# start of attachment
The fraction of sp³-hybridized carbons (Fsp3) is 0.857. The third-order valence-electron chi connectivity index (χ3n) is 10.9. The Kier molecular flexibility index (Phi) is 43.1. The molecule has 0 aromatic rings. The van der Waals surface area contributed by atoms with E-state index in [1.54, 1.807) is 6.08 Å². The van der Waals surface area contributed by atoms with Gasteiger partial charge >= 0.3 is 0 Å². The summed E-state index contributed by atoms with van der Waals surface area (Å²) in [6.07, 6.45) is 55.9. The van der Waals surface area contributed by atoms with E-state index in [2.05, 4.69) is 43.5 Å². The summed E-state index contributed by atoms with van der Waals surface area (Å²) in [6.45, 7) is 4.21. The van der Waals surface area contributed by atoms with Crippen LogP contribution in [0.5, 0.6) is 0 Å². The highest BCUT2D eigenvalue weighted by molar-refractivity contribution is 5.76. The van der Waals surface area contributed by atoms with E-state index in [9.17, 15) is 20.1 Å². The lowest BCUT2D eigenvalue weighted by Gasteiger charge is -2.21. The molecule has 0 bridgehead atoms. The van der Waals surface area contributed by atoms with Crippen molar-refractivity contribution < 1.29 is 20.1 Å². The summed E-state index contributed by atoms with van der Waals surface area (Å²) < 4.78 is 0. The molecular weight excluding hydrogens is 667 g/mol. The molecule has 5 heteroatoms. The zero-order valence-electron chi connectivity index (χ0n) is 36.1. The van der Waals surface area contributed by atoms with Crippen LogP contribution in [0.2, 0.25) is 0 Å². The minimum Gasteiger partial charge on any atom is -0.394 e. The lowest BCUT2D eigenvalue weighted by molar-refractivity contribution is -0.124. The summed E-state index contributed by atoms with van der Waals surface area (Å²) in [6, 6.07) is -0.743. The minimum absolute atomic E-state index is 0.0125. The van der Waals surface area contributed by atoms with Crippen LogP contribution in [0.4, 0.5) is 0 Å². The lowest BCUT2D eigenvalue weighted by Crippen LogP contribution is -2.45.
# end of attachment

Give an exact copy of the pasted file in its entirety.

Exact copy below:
The fraction of sp³-hybridized carbons (Fsp3) is 0.857. The third-order valence-electron chi connectivity index (χ3n) is 10.9. The Kier molecular flexibility index (Phi) is 43.1. The molecule has 0 aromatic rings. The van der Waals surface area contributed by atoms with E-state index in [1.54, 1.807) is 6.08 Å². The van der Waals surface area contributed by atoms with Gasteiger partial charge >= 0.3 is 0 Å². The summed E-state index contributed by atoms with van der Waals surface area (Å²) in [6.07, 6.45) is 55.9. The van der Waals surface area contributed by atoms with E-state index in [2.05, 4.69) is 43.5 Å². The summed E-state index contributed by atoms with van der Waals surface area (Å²) in [6.45, 7) is 4.21. The van der Waals surface area contributed by atoms with Crippen LogP contribution in [0.5, 0.6) is 0 Å². The highest BCUT2D eigenvalue weighted by molar-refractivity contribution is 5.76. The van der Waals surface area contributed by atoms with E-state index in [9.17, 15) is 20.1 Å². The lowest BCUT2D eigenvalue weighted by Gasteiger charge is -2.21. The molecule has 0 bridgehead atoms. The van der Waals surface area contributed by atoms with Crippen molar-refractivity contribution < 1.29 is 20.1 Å². The summed E-state index contributed by atoms with van der Waals surface area (Å²) < 4.78 is 0. The molecular weight excluding hydrogens is 667 g/mol. The molecule has 5 heteroatoms. The zero-order valence-electron chi connectivity index (χ0n) is 36.1. The van der Waals surface area contributed by atoms with Crippen LogP contribution in [0.2, 0.25) is 0 Å². The minimum Gasteiger partial charge on any atom is -0.394 e. The lowest BCUT2D eigenvalue weighted by molar-refractivity contribution is -0.124. The summed E-state index contributed by atoms with van der Waals surface area (Å²) in [6, 6.07) is -0.743. The minimum absolute atomic E-state index is 0.0125. The van der Waals surface area contributed by atoms with Crippen LogP contribution in [0.4, 0.5) is 0 Å². The lowest BCUT2D eigenvalue weighted by Crippen LogP contribution is -2.45.